The Visayan Leopard Cat (Prionailurus bengalensis rabori) is a newly described subspecies. The basis of its description was morphological analysis, although genetic analysis is necessary to authenticate its taxonomic characteristic. It is included here provisionally; the West Visayan faunal region (the Philippine islands of Cebu, Panay and Negros) is separated from the Sunda shelf islands (including the Philippine island of Palawan) by deep water channels. There is possibility that it may have undergone a long period of isolation and the region shows a high degree of endemism in mammals.
This cat is listed as Vulnerable as its extent of occurrence is estimated to be less than 20,000 km², with fewer than 10 subpopulations and a continuing decline in extent of occurrence, number of mature individuals, area of occupancy and habitat quality. On Panay Island it survives in the left over forest fragments of Northwest and Central Panay Mountain Range. Its presence was also reported from Sicogon, an island off the northeast coast. On Negros, its occurrence was reported from the forests of the Mt. Talinis-Twin Lakes Natural Park, North Negros Natural Park and Mt. Kanlaon National Park. It is believed that it may also be found in forest fragments of southern Negros Occidental (i.e. Sipalay-Hinobaan-Candoni area). In addition to this the cat also inhabits sugarcane farms. In Cebu, it was reported to be present only in two areas, namely Barangays San Jose and Santican in Catmon.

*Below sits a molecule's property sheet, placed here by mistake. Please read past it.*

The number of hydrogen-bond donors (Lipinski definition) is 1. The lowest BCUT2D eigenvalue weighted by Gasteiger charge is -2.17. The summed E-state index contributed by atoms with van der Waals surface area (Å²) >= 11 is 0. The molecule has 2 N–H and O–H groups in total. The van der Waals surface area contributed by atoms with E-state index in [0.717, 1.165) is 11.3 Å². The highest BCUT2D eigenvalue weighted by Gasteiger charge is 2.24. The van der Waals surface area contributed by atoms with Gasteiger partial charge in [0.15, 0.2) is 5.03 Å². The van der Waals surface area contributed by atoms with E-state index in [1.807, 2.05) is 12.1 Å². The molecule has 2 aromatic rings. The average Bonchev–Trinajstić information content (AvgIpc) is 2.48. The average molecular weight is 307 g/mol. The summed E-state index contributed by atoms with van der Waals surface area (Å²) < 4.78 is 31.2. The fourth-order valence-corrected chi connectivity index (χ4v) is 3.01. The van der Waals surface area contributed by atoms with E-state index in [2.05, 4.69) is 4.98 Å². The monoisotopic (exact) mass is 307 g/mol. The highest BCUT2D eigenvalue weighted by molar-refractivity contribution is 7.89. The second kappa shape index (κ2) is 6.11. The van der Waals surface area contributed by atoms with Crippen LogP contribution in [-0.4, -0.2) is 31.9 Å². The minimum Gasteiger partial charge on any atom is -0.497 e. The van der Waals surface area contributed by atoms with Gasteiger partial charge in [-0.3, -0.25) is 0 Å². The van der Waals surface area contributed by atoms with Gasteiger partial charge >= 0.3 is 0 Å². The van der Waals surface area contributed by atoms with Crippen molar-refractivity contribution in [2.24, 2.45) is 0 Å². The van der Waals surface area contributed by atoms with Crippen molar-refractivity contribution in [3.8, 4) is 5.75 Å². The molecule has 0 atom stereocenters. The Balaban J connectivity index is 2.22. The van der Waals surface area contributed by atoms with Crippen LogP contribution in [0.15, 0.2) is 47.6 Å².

Available data – including former (i.e. late Pleistocene land bridges connecting all the West Visayan as a single land mass), coupled with animal’s recent known distribution and their evident tolerance to a varied variety of habitat types – suggest that there was a time when leopard cats were widely distributed through the ‘West Visayan (or ‘Negros-Panay’) Faunal Region’. Now they have been extirpated from at least 90-95 per cent of their presumed former range and their number is still declining. The West Visayas has also suffered greatly in terms of deforestation. In Philippines total forest cover has been reduced to less than 180,000 ha and 4 (of the 6) main islands now have less than 0.01 per cent of remaining forest cover. Whatever little forest is surviving is also highly fragmented, often degraded and usually subject to further attrition and other disturbances through the illegal collection of timber and other forest products. Hunting pressure also poses an additional serious threat in some areas. Although these cats are seldom specifically targeted by hunters, yet they are often ensnared in traps set for other species and/or captured on an opportunistic basis. Outlying subpopulations inhabiting sugar cane farms on Negros Occidental are also subject to opportunistic hunting pressure (especially during sugarcane harvesting) or probable widespread use of rodenticides and other agro-poisons.
Difficulties in raising litter
Visayan leopard cats often give birth to their young ones in sugarcane fields. It is presumed that they get attracted to these fields either due to dense cover or ample supply of rats and other agricultural pests or both. What is not known is whether the pregnant cats migrate into the cane fields from neighboring forest patches to give birth, or they permanently inhabit agricultural areas. In either case, the harvesting of sugarcane has disastrous consequences for females rearing litters, which they are usually forced to abandon.
Most kittens orphaned like this die before or shortly after they reach the rescue centers, probably from dehydration or other factors relating to their age and the length of time between their capture and arrival at the center (often several days). Situation can be changed and chances of their survival can be made better by improving personnel training, access to expert advice, better equipment, better milk substitutes and imported vaccines.